Through most of history, fasting was done for religious reasons; ancient shamans fasted to reach an altered state, Christians throughout the ages fasted on certain holy days, and other religions have their own traditions. People have probably been fasting for as long as humans have existed. In the last century, however, fasting has usually been done for health-related reasons. And while it’s long been popular in certain circles, in the past few years fasting has really gone mainstream.
This popularity is due in large part to good marketing and a handful of health-conscious celebrities who’ve touted fasting as the cure to a whole range of ills. From the 5/2 diet and other intermittent fasting plans to an endless array of “cleanses,” fasting is everywhere. But is there any truth to the health claims made for fasting? Can fasting, for instance, cure type 2 diabetes?
What is a “fast” anyway?
Strictly speaking, “fasting” is abstaining from all food for a prescribed period of time. It’s where the word “breakfast” comes from; we have dinner, then we abstain from food (in other words, we fast) until we wake up the next day and eat our morning meal—when we “break” our fast. Historically, people might also “fast” from certain foods. For instance, until the mid-twentieth century Roman Catholics “fasted” from meat on Fridays.
The modern definition is a bit more slippery, but generally means to abstain from solid food for a prescribed period of time, usually anywhere from 24 hours to 7 days. Some “fasts” allow fruit juice, tea or coffee. Some fasts ask you to consume smoothies made with special ingredients. A few ask you to abstain from all but one selected food.
Whatever the rules for the specific “fast” you undertake, all forms of fasting do one of two things: they either force you to focus very tightly on what, when, and how you’re eating, or they take food completely out of the picture so that you don’t have to worry about it. The first can be a good thing for anyone with a problem diet—which includes everyone with type 2 diabetes. The second, not so much.
The science behind diabetes reversal through diet
Two types of dietary intervention have been shown to have the potential to reverse type 2 diabetes. These are extreme calorie restriction (a Very Low Calorie Diet or VLCD), and a very low carbohydrate diet, commonly known as a “keto” diet.
In a typical VLCD, total calories are restricted to anywhere between 600 and 800 calories per day. With such limited energy available from food, the body turns from using dietary carbohydrates for fuel and instead begins to use fat for energy—a state known as “ketosis.”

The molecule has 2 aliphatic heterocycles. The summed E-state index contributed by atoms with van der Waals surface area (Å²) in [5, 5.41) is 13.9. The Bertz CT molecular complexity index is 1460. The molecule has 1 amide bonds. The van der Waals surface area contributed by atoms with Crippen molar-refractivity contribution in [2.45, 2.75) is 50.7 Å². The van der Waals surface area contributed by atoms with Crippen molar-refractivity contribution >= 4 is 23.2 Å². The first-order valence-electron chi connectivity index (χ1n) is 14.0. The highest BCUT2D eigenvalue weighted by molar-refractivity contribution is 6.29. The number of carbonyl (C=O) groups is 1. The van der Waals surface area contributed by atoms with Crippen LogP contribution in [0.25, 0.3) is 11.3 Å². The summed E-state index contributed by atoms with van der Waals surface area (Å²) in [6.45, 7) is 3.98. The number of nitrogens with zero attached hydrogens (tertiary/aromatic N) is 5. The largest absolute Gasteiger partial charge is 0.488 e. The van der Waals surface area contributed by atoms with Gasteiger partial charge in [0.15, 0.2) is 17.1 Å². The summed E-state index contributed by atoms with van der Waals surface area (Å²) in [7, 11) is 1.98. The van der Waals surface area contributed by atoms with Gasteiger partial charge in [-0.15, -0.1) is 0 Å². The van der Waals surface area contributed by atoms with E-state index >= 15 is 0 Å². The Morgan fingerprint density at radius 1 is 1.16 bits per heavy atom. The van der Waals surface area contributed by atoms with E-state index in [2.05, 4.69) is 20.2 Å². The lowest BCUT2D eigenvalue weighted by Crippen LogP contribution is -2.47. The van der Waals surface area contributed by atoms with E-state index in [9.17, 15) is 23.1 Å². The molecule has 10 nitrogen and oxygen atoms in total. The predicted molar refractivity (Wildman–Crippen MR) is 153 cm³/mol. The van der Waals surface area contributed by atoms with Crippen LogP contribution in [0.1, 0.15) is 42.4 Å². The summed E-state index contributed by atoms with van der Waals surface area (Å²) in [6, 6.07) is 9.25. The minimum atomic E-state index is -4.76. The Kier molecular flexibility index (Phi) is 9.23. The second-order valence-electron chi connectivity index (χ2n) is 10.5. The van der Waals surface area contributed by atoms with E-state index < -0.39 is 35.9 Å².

In ketosis (which shouldn’t be confused with ketoacidosis, a medical problem diabetics can face), the body converts fats to something called “ketone bodies” which it then uses for energy rather than glucose derived from carbohydrates. This results in rapid weight loss, beginning with fat in and around the liver and pancreas. This loss of fat in and around theses vital organs is what leads to remission of type 2 diabetes.
In a very low-carb diet, the body also enters ketosis (which is why this type of diet is often referred to as a “keto” diet). In this case, total calories aren’t restricted, but carbohydrates are. The missing carbohydrates are replaced with dietary fat. And without the constant influx of carbs, the body must turn to fat for fuel.
Since fat doesn’t cause the body to produce insulin, insulin levels drop. Fat has little effect on blood sugar, so blood glucose also drops. And since it takes far less fat than carbs to make us feel full, most people eat much less on a keto diet than on the standard carb-filled diet. Not surprisingly, this results in weight loss—including loss of fat in and around the liver and pancreas.
To fast, or not to fast?
The dietary interventions above have been clinically shown to reverse type 2 diabetes in anywhere from 40% to 80% of people. Fasting too restricts calories and carbs. So will fasting have the same effect as these diets? Probably not.
While for a handful of people a fast of five to seven days might be enough to bring fasting glucose levels back into the normal range, that’s only the tip of the iceberg. Studies show that complete reversal through calorie restriction takes roughly eight weeks, and reversal via a keto diet may take anywhere from six to eighteen months. A fast of more than a few days, however, is impossible and in fact is downright dangerous.
The bottom line? You can reverse type 2 diabetes through diet, but fasting is probably not the answer. Instead, look into a VLCD-based program such as the DWD Lifestyle Blueprint or plan your own ketogenic diet. Once you have reversed your diabetes you can revisit the topic of fasting—particularly intermittent fasting—as a tool for maintaining health.